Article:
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Advanced Pharmaceutical Bulletin
ISSN: 2228-5881      eISSN: 2251-7308  
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Submitted: 08 Feb 2014
Revised: 29 Apr 2014
First published online: 18 Sep 2014

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Adv Pharm Bull. 2014;4(6):515-520 doi: 10.5681/apb.2014.076
PMID:25671183        PMCID:PMC4312399

The Effect of Cinnamon Extract and Long-Term Aerobic Training on Heart Function, Biochemical Alterations and Lipid Profile Following Exhaustive Exercise in Male Rats

Original Research

reza Badalzadeh 1, Mehrnoosh Shaghaghi 2, mustafa Mohammadi 1 * , Ghramreza Dehghan 2, Zynab Mohammadi 3

1 Drug Applied Research Center, Tabriz University of Medical Sciences, Tabriz, Iran.
2 Department of Biology, Faculty of Natural Sciences, University of Tabriz, Tabriz, Iran.
3 Medical Science Supreme Programming Council, Ministry of Health, Treatment and Medical education, Tehran, Iran.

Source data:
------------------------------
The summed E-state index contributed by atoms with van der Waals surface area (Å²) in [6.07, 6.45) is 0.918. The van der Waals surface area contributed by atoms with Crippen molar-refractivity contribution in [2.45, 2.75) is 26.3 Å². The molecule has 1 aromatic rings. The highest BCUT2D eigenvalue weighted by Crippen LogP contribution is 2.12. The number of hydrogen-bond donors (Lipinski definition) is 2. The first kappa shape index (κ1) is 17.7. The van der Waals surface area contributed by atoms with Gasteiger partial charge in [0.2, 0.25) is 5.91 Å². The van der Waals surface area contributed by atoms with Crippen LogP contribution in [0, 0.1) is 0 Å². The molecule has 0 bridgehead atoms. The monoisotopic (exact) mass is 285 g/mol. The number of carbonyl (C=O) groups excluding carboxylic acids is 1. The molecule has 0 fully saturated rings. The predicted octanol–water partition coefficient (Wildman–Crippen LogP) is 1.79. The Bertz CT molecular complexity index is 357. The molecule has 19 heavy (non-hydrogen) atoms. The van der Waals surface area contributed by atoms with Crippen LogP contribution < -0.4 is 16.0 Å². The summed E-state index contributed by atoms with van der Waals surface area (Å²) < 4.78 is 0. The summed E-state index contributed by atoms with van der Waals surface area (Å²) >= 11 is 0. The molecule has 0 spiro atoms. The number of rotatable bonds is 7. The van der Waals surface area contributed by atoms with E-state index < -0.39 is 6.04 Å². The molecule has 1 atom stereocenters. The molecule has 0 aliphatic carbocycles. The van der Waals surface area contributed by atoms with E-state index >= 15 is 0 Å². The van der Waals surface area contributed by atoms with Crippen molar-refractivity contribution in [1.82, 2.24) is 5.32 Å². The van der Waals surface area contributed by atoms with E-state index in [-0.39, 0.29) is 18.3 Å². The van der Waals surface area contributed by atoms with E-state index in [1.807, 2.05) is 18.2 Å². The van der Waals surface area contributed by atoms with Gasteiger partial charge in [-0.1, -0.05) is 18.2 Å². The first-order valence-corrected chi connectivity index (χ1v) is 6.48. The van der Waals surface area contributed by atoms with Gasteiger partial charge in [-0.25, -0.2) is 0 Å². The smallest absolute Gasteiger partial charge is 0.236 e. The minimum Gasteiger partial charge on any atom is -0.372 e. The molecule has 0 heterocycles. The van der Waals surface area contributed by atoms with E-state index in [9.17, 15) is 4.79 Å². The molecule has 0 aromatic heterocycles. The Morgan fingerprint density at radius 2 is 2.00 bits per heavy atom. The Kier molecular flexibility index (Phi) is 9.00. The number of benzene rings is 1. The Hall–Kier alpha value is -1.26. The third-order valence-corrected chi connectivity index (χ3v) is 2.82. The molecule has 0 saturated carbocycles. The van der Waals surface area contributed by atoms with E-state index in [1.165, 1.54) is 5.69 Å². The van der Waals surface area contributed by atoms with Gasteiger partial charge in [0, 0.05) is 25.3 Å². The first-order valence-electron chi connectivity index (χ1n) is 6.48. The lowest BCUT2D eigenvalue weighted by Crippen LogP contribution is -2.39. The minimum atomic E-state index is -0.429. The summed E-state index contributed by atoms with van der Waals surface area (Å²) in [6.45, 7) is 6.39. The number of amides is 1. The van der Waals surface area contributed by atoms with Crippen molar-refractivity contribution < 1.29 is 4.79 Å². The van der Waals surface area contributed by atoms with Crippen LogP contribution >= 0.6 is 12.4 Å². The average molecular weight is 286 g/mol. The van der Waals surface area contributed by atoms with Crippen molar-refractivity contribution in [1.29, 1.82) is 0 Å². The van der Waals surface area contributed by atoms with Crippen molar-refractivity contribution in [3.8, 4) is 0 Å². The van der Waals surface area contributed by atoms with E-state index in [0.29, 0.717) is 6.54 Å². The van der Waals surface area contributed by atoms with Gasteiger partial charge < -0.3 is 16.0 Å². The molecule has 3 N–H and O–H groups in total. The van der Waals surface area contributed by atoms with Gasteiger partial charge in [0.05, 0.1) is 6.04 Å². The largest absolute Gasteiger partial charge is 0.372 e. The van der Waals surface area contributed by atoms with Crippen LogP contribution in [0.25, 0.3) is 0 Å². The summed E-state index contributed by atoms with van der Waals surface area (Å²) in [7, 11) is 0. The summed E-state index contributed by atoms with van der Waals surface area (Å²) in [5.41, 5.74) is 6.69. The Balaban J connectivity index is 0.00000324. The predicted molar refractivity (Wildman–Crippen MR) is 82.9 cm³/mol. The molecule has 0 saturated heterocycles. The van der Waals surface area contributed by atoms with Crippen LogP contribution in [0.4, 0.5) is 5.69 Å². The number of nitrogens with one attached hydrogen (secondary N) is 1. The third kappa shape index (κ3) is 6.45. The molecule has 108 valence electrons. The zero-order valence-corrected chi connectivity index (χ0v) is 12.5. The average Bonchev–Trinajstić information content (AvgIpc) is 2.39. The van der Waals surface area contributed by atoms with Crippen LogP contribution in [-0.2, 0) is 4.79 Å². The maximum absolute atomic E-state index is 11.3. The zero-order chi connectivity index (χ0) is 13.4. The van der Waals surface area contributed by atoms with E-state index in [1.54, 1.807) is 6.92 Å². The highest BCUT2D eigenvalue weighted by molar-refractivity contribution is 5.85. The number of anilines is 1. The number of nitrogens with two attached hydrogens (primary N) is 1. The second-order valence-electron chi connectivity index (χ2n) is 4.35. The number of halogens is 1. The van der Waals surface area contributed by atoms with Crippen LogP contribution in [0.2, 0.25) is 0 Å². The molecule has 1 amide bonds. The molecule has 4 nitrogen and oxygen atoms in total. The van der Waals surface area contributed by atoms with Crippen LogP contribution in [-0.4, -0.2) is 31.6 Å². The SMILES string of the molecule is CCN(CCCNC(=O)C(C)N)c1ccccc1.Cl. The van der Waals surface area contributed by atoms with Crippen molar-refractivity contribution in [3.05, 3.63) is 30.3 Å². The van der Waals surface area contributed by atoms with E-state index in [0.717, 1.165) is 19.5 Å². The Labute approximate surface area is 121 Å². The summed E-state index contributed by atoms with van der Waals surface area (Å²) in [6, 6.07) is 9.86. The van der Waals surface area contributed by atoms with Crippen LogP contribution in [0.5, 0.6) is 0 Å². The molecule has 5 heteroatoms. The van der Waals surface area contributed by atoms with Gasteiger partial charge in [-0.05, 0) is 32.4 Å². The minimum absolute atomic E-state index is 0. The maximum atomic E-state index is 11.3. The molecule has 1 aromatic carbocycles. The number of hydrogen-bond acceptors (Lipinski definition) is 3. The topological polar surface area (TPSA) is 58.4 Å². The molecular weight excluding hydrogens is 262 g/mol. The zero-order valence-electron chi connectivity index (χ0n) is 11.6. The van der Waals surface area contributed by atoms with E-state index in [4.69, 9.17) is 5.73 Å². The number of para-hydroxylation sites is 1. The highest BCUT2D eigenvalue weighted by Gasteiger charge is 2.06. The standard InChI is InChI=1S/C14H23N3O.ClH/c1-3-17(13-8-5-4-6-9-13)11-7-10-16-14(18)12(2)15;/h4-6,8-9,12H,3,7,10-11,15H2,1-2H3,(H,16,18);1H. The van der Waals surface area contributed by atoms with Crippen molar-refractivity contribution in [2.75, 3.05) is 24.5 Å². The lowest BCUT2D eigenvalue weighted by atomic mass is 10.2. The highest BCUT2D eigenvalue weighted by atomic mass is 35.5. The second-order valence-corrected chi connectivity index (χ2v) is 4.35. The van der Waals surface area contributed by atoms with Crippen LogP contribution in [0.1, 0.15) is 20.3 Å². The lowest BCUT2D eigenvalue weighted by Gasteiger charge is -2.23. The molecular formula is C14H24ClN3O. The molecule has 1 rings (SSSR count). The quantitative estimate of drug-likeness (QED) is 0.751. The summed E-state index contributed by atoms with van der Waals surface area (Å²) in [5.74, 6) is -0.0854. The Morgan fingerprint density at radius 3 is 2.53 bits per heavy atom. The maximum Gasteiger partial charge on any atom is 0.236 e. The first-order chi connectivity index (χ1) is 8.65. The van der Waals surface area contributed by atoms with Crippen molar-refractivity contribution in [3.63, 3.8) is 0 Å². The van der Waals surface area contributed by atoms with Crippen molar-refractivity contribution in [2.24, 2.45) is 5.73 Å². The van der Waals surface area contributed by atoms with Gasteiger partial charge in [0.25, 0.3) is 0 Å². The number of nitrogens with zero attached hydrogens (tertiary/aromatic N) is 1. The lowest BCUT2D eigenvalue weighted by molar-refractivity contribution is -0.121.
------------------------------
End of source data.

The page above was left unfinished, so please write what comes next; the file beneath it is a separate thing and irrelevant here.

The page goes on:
Purpose: Regular training is suggested to offer a host of benefits especially on cardiovascular system. In addition, medicinal plants can attenuate oxidative stress-mediated damages induced by stressor insults. In this study, we investigated the concomitant effect of cinnamon extract and long-term aerobic training on cardiac function, biochemical alterations and lipid profile following exhaustive exercise. Methods: Male Wistar rats (250-300 g) were divided into five groups depending on receiving regular training, cinnamon bark extraction, none or both of them, and then encountered with an exhausted exercise in last session. An 8-week endurance training program was designed with a progressive increase in training speed and time. Myocardial hemodynamics was monitored using a balloon-tipped catheter inserted into left ventricles. Blood samples were collected for analyzing biochemical markers, lipid profiles and lipid-peroxidation marker, malondealdehyde (MDA). Results: Trained animals showed an enhanced cardiac force and contractility similar to cinnamon-treated rats. Co-application of regular training and cinnamon had additive effect in cardiac hemodynamic (P<0.05). Both regular training and supplementation with cinnamon significantly decreased serum levels of total cholesterol, low-density lipoprotein (LDL), and increased high-density lipoprotein (HDL) level and HDL/LDL ratio as compared to control group (P<0.01). Furthermore, pre-treatment with cinnamon extract and/or regular training significantly reduced MDA level elevation induced by exhausted exercise (P<0.01). Conclusion: Long-term treatment of rats with cinnamon and regular training improved cardiac hemodynamic through an additive effect. The positive effects of cinnamon and regular training on cardiac function were associated with a reduced serum MDA level and an improved blood lipid profile.

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